The village of Klemtu, in northern B.C., hardly stands out among Canada’s ports. With a population of 450, the Aboriginal village doesn’t get many visitors to its makeshift dock. Even so, politicians in Ottawa and Victoria have come to see Klemtu as a key hub in their effort to stimulate the economy. Starting next month, work will begin on a new ferry terminal at a rocky outcrop two kilometres north of the village. The total cost to B.C. and Canadian taxpayers: $25 million. Granted, that’s only one-quarter of what BC Ferries paid in the late 1990s to build the Duke Point terminal in the city of Nanaimo, but that facility came complete with a stretch of four-lane highway and it serves more than one million passengers a year. Klemtu will be used “at most for a few hours once per week,” according to an environmental assessment of the project. Perhaps fittingly, tiny Klemtu sits on the shores of a place called Swindle Island.
Larry Greba of the Kitasoo Development Corp., a company owned by the local band council that pressed for the new terminal, insists the steep price tag will eventually be offset by fuel savings, since a more efficient ferry will service the new terminal. The project also helps a community beset by perpetual recession, he says. “They have had a bastard terminal since 1996, so this will open a huge opportunity for the community.” Meanwhile, a spokeswoman for the province says the terminal will benefit other communities in the region and create 150 short-term jobs.
There’s no question isolated parts of northern B.C. need better ferry service. But the sheer scale of the Klemtu terminal suggests that, in the mad rush to spend stimulus money, prudence and common sense have been cast adrift. And a close look at some of the other projects funded under the Conservative government’s sprawling Economic Action Plan signals Klemtu is far from alone.
The stimulus plan, which the government announced in January 2009 under pressure from opposition parties, was meant to put Canadians to work on shovel-ready infrastructure projects. Originally valued at $40 billion over two years, the Finance Department now says the stimulus measures, including contributions from other levels of government, will hit more than $60 billion. But with the economy well into recovery, critics charge the surge of money flowing out of government coffers is not only needless, in many cases it’s been squandered on frivolous projects. And with at least five years of multi-billion-dollar deficits ahead of us, it threatens the long-term health of the economy.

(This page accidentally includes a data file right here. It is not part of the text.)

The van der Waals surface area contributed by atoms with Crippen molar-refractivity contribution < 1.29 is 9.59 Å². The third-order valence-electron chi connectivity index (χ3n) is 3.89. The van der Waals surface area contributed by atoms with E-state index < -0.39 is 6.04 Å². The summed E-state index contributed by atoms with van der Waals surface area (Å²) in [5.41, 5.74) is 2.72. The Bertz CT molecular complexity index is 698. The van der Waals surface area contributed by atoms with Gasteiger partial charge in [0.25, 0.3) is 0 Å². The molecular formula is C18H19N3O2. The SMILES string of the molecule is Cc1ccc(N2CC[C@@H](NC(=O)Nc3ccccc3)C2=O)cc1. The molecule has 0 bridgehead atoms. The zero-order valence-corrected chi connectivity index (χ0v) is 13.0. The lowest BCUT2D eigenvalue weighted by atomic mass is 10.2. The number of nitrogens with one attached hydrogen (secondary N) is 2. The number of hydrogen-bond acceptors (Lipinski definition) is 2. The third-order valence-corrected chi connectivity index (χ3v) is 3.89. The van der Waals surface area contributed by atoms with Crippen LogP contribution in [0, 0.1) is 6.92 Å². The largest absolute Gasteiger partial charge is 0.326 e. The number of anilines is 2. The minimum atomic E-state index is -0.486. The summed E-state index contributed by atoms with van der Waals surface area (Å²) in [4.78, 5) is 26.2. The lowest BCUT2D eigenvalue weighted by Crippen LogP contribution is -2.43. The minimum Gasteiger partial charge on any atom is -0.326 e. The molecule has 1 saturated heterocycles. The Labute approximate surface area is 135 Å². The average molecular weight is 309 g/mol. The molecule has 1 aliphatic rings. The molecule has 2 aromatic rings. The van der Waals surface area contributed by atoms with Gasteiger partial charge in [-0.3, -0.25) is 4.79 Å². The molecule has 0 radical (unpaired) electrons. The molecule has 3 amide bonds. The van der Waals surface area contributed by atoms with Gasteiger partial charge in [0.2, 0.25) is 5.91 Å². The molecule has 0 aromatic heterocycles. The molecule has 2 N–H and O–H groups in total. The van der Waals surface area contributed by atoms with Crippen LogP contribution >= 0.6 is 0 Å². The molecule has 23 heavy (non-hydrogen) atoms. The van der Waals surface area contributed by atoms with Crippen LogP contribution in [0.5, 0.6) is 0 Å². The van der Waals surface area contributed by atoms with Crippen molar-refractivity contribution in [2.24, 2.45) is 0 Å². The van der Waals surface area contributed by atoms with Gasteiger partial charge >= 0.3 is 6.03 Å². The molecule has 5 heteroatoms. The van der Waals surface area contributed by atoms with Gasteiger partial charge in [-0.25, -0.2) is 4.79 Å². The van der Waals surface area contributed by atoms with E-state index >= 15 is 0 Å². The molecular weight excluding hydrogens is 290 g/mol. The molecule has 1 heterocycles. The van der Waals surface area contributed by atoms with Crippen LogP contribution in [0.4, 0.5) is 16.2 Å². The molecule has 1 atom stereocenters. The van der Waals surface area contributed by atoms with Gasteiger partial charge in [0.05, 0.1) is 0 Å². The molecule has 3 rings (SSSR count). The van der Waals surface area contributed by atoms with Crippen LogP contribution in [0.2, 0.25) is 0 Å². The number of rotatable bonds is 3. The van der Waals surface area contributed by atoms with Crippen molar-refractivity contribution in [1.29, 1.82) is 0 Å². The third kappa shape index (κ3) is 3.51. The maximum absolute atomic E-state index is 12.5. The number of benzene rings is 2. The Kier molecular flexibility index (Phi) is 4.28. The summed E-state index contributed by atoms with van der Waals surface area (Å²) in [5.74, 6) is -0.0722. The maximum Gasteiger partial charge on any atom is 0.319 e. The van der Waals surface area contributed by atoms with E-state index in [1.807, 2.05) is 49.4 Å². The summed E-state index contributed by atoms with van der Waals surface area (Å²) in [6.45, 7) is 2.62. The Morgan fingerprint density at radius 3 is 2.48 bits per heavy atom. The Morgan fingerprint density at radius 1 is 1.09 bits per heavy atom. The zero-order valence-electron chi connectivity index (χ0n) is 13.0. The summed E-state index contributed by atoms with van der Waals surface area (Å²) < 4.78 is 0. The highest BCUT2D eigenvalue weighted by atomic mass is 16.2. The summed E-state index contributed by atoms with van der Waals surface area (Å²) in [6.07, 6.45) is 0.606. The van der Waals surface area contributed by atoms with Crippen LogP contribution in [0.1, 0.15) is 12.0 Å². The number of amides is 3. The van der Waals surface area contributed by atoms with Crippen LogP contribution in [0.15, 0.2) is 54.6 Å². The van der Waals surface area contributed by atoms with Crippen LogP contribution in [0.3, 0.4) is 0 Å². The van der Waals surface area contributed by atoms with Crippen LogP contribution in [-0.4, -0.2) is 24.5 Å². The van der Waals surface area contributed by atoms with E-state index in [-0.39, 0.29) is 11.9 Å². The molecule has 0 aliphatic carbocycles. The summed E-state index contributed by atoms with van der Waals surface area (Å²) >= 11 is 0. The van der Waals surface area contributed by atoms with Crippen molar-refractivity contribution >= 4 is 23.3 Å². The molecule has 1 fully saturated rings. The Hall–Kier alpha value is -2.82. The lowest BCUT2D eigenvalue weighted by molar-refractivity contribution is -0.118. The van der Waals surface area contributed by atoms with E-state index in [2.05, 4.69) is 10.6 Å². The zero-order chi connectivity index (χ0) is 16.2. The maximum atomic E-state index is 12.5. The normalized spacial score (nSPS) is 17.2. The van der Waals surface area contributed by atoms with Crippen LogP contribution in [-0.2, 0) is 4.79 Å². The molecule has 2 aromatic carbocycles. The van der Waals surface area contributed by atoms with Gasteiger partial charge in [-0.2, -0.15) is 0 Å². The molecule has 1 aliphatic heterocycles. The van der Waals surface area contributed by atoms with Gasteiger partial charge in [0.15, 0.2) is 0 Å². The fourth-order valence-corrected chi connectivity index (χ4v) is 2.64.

“This represents the largest infrastructure renewal effort in this country in over half a century.” So said Prime Minister Stephen Harper upon the launch of the Economic Action Plan. But as past scandals involving this sort of thing have shown, one man’s infrastructure is another’s boondoggle.
In the early 1990s Jean Chrétien’s Liberal government went on a $6-billion spending spree under the guise of infrastructure, which spiralled into a pork-barrel scheme of epic proportions. In one particularly egregious instance, which would become synonomous with wasteful spending, Ottawa funnelled nearly $1 million to build a bocce ball court in North York. So it’s somewhat surprising the federal government’s action plan website lists at least two bocce ball projects, one of which involves $108,255 in federal money to fix a bocce ball shelter in Woodbridge, Ont.
But bocce is the just the beginning of spending on recreation, culture and tourism projects the Conservative government considers vital infrastructure. A search of the site turns up what could be called Stephen Harper’s Hierarchy of Sports Canadian Taxpayers Care About: one bowling alley, two slo-pitch parks, three cricket pitches, six lawn-bowling clubs, 10 skateboard parks, 17 baseball diamonds, 47 tennis courts, 50 soccer fields, 51 curling rinks and 280 arenas and ice rinks, the latter costing the federal government roughly $120 million. In some cases, money went to Canada’s wealthiest neighbourhoods, where residents might be expected to finance projects themselves: $90,933 for the Leaside Lawn Bowling Club in Toronto, or the $31,533 that went to renovate a field house in Toronto’s tony Rosedale. Some are projects even locals never thought they’d get. For years the Ontario town of Dunnville fought its neighbour Cayuga, roughly 24 km down the road, over which community would get a new arena, since it wasn’t feasible to build two. Now thanks to the stimulus, they both get one.
For those more inclined to exercise their minds, the Harper stimulus plan has earmarked vast sums to arts and culture infrastructure—a move critics say is an attempt to erase some of the self-inflicted political damage incurred when his government cut arts funding in 2008. To help creative types through the recession, Ottawa pledged $25 million through a special endowment for arts and creativity. Another $385,000 went to the Bata Shoe Museum, established by the wealthy Bata family—who have a net worth once estimated at $325 million.
Along the same lines, Ottawa has pumped millions into tourism events like folk festivals, comedy shows, gay-pride events and theatre productions across the country. It handed $500,000 to locomotive-train enthusiasts in southern Ontario and is spending $218,480 to produce a 26-episode TV series on the “sunset country” region of northwestern Ontario. The Calgary Stampede, which calls itself the “Greatest Outdoor Show on Earth,” still got $1 million from Ottawa to “increase awareness” and boost the number of “celebrity guests.” In another northern B.C. project, “the world’s largest North Coast First Nation traditional style replica canoe” is being built near Prince Rupert. Along with a dock, the price tag for the canoe is $127,875.